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in this vicinity. On one of the rings were the letters PHV, without any device to determine to what epoch it belonged. Caulon, or Caulonia, one of the earliest Greek colonies founded on these shores, stood somewhere in the neighbourhood. It was destroyed by Dionysius the Elder, B. c. 389, and its inhabitants removed to Syracuse; it must again, however, have risen from its ruins, as we find it espousing the cause of Pyrrhus, and subsequently attacked by the Romans during the second Punic war. It is said to have stood on an elevated situation, which would suit very well with Castel Vetere, if it were not stated at the same time that it was near the sea, while Castel Vetere is at least four miles distant. Besides, no ancient remains, cameos, or coins have been discovered here, while at a place called Calamona, about one mile from the sea and three from Castel Vetere, many sepulchres are visible, and coins of various Greek colonies have been found there. Near this spot, on a hill called Foca, are the remains of buildings, and from a personal inspection of the ground I should be inclined to place the site of the ancient Caulonia there. When I visited it the site was covered with the prickly pear, and hedged round by the gigantic aloe. Beneath it stretches a plain nearly two miles in breadth, through which flows the small stream Alaro, which there is little doubt is the ancient Sagras. It was on the banks of this river that the inhabitants of Croton sustained a memorable defeat from the Locrians; and so extraordinary was the result that it gave rise to a proverbial expression, “more true than the event that happened at the Sagras.” In talking to the inhabitants of the country, I could hear of no other level piece of ground within twenty miles where two large armies could be drawn up. There is a spot in the plain called “Sanguinaro,” which may be considered a corruption of “sanguinarius,” the Latin word for “bloody.” During our conversation, the Baron Musco said of a child belonging to one of his friends in Naples, that it was “un fanciullo della Madonna,” —“a child of the Madonna;” and on inquiring what he meant, he said that it was a custom in this country, when a woman loses her child in birth, to take a foundling and bring it up in its stead; this is called taking a child from the Madonna. This morning, mounting my mule, I proceeded on my journey, undecided whether I should seek Squillace by the sea-coast or try to reach it through the mountains. I crept slowly through the plain of the Sagras, where the battle is thought to have taken place, and then leaving the sea crossed a hilly country for several miles. On either side of me I saw small villages perched on heights. Intending to visit the iron mines worked by government here, I received from my friends of Castel Vetere a letter of introduction to the overseer, Capitano Natzi, who resided at a village called Pazzano. Being disappointed in finding him, I pushed forward to the mines, which were about three miles in the mountains. My road lay up a deep glen, with the mountains rising on both sides to a great height, and thickly covered with wood. The scenery was most magnificent, and I determined to bid defiance to the brigands and penetrate through these passes. On reaching the mines by a road which was kept in a good state of repair, I could perceive no appearance of any human being, but after much hallooing a little boy came forward. I proposed to accompany him into the mine, though we had no light, as I found that the workmen were now employed in the shaft. He attempted to frighten me by extraordinary stories of a spirit who haunted the mine, and had a great antipathy to strangers. To this I of course paid no attention, but tying a strong cord round his arm to prevent his escape, I ordered him to precede me, and threatened summary punishment if he dared to play any trick. As we were proceeding to enter, one of the head workmen came up, and I then found no further difficulty. There are four shafts, of which only one is productive. The vein is three to four feet in breadth, and I found that they had penetrated about half a mile into the mountain, and that the vein is descending. The southern part of Italy is rich in mines, which were worked in former times. In the vicinity of Locri there were four silver mines, and in the district of Caulon there were several at Bivonica, Argentaria, Fiumara, and Stilo. In the territory of Amantea, at Monte Cocuzzo, there were mines of rubies and emeralds, but no attempt has been made in the present day to derive any advantage from them. The government claims the possession of all the mineral riches of the kingdom, and one of its greatest errors is that it will neither itself attempt to explore, nor give permission to others to do so. The miners recommended that I should keep along the coast. I was so charmed, however, with the appearance of the mountains and the coolness of the air, that I resolved to face the brigands. Accordingly I proceeded to ascend the mountain-range, which was covered with magnificent oaks, beeches, and gloomy pines, that had borne the blast of many a winter. Every step presented new beauties, and opened to the eye fresh objects of admiration. There was a wildness in the scenery, and a gloom in the darkly-wooded mountains, that overpowered the mind. All was silent save the sound of some distant waterfall, or the low moaning of the breeze through the aged forest. At times the piercing scream of the eagle startled the ear, or some wild goat would dart away to its secret recess. I afterwards heard that the woods abounded in foxes, weasels, polecats, squirrels, and even wolves are scattered over them. While I was thus quietly admiring the beauties of nature I was alarmed at the appearance of a large body of armed men, reclining under the trees. The gleam of their muskets first attracted my eye, and I soon perceived by a movement among them that my approach was not unobserved. . Several ponies and mules were quietly grazing beside them, while panniers and cloaks lay scattered on the ground. I cannot say that I did not begin to repent having allowed my admiration of scenery to lead me into this dangerous rencontre, I had sufficient time, before I reached them, to recal to my recollection all the barbarities that the brigands of the mountains are accused of having committed. As I approached the spot where they were assembled, a person, who seemed by his dress and superior bearing to be the Robin Hood of the party, stepped forward, and relieved me from all anxiety by addressing me in French. He said that he saw by my appearance that I was a foreigner, and requested me to join their party at dinner, an invitation which I was noways loth to accept. I found that they belonged to the iron-foundry at Mongiana, and were employed in marking trees to be cut down for charcoal. They were guarded by a body of wild-looking peasantry, whom I should not have cared to encounter in my solitary ride. They told me I had only to proceed a few miles farther to reach Mongiana, the village where the K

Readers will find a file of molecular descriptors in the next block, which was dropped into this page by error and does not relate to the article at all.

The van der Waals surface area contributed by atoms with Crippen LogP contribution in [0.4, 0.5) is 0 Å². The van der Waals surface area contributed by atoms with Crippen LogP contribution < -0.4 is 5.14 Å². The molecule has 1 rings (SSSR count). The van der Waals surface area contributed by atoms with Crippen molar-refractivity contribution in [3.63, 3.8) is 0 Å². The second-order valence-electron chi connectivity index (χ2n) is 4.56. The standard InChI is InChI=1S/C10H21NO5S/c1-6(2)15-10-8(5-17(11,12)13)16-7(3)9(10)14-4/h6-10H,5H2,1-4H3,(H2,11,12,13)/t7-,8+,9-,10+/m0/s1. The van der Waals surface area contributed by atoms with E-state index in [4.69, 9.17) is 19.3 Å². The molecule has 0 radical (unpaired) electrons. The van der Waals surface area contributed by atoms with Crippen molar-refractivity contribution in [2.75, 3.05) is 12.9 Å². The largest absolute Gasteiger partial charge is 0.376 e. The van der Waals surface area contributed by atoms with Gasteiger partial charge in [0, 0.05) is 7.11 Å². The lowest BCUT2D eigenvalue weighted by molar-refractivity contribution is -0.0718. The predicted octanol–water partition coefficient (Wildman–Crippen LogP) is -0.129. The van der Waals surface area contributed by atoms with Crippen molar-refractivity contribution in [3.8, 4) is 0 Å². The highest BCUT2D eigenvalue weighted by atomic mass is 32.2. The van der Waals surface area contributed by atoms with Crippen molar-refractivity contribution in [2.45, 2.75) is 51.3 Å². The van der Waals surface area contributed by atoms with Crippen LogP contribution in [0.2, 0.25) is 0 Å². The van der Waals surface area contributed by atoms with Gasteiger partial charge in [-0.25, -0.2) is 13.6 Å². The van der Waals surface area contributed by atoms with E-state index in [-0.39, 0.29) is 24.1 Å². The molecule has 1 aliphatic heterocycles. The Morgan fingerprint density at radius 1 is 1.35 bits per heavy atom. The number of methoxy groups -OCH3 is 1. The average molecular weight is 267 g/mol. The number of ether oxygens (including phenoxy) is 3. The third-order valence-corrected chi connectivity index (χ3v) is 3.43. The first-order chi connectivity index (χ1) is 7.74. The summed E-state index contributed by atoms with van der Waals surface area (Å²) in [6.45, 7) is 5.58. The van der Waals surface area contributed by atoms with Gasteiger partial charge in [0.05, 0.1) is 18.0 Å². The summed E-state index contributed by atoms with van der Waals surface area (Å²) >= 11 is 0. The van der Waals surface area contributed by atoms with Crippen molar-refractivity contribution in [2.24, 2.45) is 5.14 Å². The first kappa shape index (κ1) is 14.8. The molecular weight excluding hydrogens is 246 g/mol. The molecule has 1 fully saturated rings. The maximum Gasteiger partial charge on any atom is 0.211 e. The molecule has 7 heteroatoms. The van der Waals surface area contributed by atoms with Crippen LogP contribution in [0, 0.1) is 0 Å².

foundry was situated, but that I had acted with great foolhardiness in advancing into this part of Calabria without a guard. They never ventured beyond their village unless protected by a body of armed men, nor does it appear that they were safe from attack even then, as is well illustrated by the following story which they told me: “A short time ago, when the government ordered all the arms in the country to be collected in the capital of each province, a band of twelve brigands had marched through some village in the vicinity, and proceeding to the house of the curate had carried him off to their fastnesses, regardless of the excommunications of the Church. They fixed on a large sum for his ransom, and despatched a shepherd to convey the information to the village. As the curate was beloved by his parishioners the money was collected, and the poor clergyman released from his unpleasant thraldom.” This may give you some idea what degree of security there is in travelling through this country, and I confess that I shall not be sorry when I have left it. In the distance, my companions pointed to a village called Fabrizia, the inhabitants of which are said to be of a ruder and wilder character than their neighbours. If a father be slain, and the years of his son preclude immediate vengeance, the bloody shirt is preserved as a memorial, and is presented to the son when he arrives at the age of manhood. It is thus that the feuds between rival families never cease, but are transmitted from one generation to another. When the only son of a family dies here, the father and mother tinge their under-clothing with legnuolo, and wear them till they are destroyed by age. I found the iron-foundry of Mongiana to be of considerable size, but foolishly erected at a great distance from the mines. It was intended that the foundry should be surrounded by wood, from which charcoal might be procured, as no mineral coal has yet been discovered in this vicinity. On leaving Mongiana, I proceeded across a level plain several miles in extent, which had none of the characteristics of an Italian climate. The fields were covered with green grass, or the grain was just springing up, while the coolness of the air made me feel that I was less warmly clothed than the climate required. It was a miniature table-land on the top of the Apennines, which I could perceive grew narrower as the mountains proceeded to the south, till they became nearly perpendicular at the spot where I had crossed them near Gerace. The temperature is very cold during the winter season, and snow continues more or less from the end of November till the beginning of April. Crowds of peasants were returning from the fair of Serra. They were much taller, and of a more masculine frame of body, than the inhabitants of the sea-coast, and their women rivalled them in strength and height. Having reached the small village of Serra, I found it to consist principally of wooden houses of the most miserable description. The frequent earthquakes to which they are subject render it the only material to which they can have recourse with any degree of safety. Serra possesses nothing to interest a stranger, and is only worthy of a visit from the picturesque nature of the scenery with which it is surrounded. Everything betokened a temperate climate; the vine was no doubt there, producing grapes, but the cold weather sets in too early to admit of their reaching such maturity as to enable wine to be made, while apricots and peaches never ripen. There are several small churches built, like the houses, principally of wood; the belfries have a strange appearance from this circumstance. At no great distance are the ruins of the monastery of St. Stefano del Bosco, the most ancient of the Carthusian establishments in the kingdom, having been founded by St. Bruno himself, and where his remains were deposited. It was levelled to the ground in less than three minutes by the earth